snake worship: The snake has been variously adored as a regenerative power, as a god of evil, as a god of good, as Christ (by the Gnostics), as a phallic deity, as a solar deity, and as a god of death. It has also served as the symbol of Satan and many deities, including Apollo and the Egyptian god Ra. Snake worship found expression in both the Toltec and Aztec periods of prehistoric Mexican civilization. In Aztec mythology a half-divine, half-human being descended to earth for a while as the great teacher of mankind; the Aztecs called him the "feathered serpent," the incarnation of the serpent sun. In Egypt, according to one authority, each temple had a reserved area where snakes were kept. In Greek religion the snake was frequently considered divine. Among the Greek Dionysian cults it signified wisdom and was a symbol of fertility. The Greek god most closely associated with snake worship is Apollo; the original name of Apollo's temple at Delphi was Pytho, after the snake Python. In Rome during the period of the empire, a sacred snake was kept within the city and was attended by the vestal virgins; it was believed that if the snake refused to accept food from the hand of one of its attendants, the attendant was no longer a virgin, and she was promptly killed. The ancient Mesopotamians and Semites believed that the snake was immortal because it shed its skin and appeared in a fresh guise. The Indians, Burmese, and Siamese worshiped the snake as a demon who also had good aspects. Primitive Hindu snake cults were incorporated into the worship of Krishna and eventually into the worship of Vishnu. Buddhist legends relate that Buddha was given the true Buddhism by the "king of the serpents" (often seen as the cobra), and Buddhists also revere the regenerative powers the snake exhibits. In China the serpent, in the form of the dragon, figures as a fierce but protective divinity. Snake charming, not to be confused with snake worship, is the art of fascinating, capturing, and controlling serpents.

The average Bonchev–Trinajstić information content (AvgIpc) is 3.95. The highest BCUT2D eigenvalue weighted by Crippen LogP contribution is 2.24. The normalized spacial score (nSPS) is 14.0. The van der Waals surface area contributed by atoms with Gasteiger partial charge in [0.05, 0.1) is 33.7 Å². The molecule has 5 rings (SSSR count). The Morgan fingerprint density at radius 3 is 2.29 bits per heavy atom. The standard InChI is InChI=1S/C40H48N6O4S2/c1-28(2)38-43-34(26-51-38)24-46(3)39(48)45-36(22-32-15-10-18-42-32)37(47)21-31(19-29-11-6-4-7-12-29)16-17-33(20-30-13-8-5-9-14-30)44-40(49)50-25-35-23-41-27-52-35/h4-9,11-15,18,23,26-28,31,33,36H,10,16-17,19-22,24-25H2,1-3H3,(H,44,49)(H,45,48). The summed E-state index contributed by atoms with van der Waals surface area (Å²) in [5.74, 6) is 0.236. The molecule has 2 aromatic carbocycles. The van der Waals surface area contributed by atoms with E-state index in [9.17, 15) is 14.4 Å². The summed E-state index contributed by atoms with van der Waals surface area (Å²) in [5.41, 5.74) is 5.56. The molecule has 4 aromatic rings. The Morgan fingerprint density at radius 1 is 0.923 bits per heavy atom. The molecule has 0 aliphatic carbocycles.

"snake worship." The Columbia Encyclopedia, 6th ed.. . Encyclopedia.com. (August 21, 2017). http://www.encyclopedia.com/reference/encyclopedias-almanacs-transcripts-and-maps/snake-worship
"snake worship." The Columbia Encyclopedia, 6th ed.. . Retrieved August 21, 2017 from Encyclopedia.com: http://www.encyclopedia.com/reference/encyclopedias-almanacs-transcripts-and-maps/snake-worship
Encyclopedia.com gives you the ability to cite reference entries and articles according to common styles from the Modern Language Association (MLA), The Chicago Manual of Style, and the American Psychological Association (APA).
Within the “Cite this article” tool, pick a style to see how all available information looks when formatted according to that style. Then, copy and paste the text into your bibliography or works cited list.
Because each style has its own formatting nuances that evolve over time and not all information is available for every reference entry or article, Encyclopedia.com cannot guarantee each citation it generates. Therefore, it’s best to use Encyclopedia.com citations as a starting point before checking the style against your school or publication’s requirements and the most-recent information available at these sites:
Modern Language Association
The Chicago Manual of Style
American Psychological Association
- Most online reference entries and articles do not have page numbers. Therefore, that information is unavailable for most Encyclopedia.com content. However, the date of retrieval is often important. Refer to each style’s convention regarding the best way to format page numbers and retrieval dates.
- In addition to the MLA, Chicago, and APA styles, your school, university, publication, or institution may have its own requirements for citations. Therefore, be sure to refer to those guidelines when editing your bibliography or works cited list.